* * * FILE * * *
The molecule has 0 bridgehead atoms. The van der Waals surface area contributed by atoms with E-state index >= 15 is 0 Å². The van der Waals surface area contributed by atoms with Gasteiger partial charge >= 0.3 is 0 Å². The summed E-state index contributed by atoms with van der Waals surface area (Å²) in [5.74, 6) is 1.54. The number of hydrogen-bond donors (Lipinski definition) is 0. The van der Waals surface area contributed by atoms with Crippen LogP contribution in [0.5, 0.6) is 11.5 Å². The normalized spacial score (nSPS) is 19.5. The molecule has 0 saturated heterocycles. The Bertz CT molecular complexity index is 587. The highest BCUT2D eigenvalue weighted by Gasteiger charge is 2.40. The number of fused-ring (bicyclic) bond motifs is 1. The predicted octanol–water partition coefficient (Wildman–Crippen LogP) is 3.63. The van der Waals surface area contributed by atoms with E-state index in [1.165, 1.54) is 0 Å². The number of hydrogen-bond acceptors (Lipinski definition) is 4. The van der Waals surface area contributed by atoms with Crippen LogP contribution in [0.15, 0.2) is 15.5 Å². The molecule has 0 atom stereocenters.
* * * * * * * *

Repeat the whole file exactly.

The molecule has 0 bridgehead atoms. The van der Waals surface area contributed by atoms with E-state index >= 15 is 0 Å². The van der Waals surface area contributed by atoms with Gasteiger partial charge >= 0.3 is 0 Å². The summed E-state index contributed by atoms with van der Waals surface area (Å²) in [5.74, 6) is 1.54. The number of hydrogen-bond donors (Lipinski definition) is 0. The van der Waals surface area contributed by atoms with Crippen LogP contribution in [0.5, 0.6) is 11.5 Å². The normalized spacial score (nSPS) is 19.5. The molecule has 0 saturated heterocycles. The Bertz CT molecular complexity index is 587. The highest BCUT2D eigenvalue weighted by Gasteiger charge is 2.40. The number of fused-ring (bicyclic) bond motifs is 1. The predicted octanol–water partition coefficient (Wildman–Crippen LogP) is 3.63. The van der Waals surface area contributed by atoms with E-state index in [1.165, 1.54) is 0 Å². The number of hydrogen-bond acceptors (Lipinski definition) is 4. The van der Waals surface area contributed by atoms with Crippen LogP contribution in [0.15, 0.2) is 15.5 Å². The molecule has 0 atom stereocenters.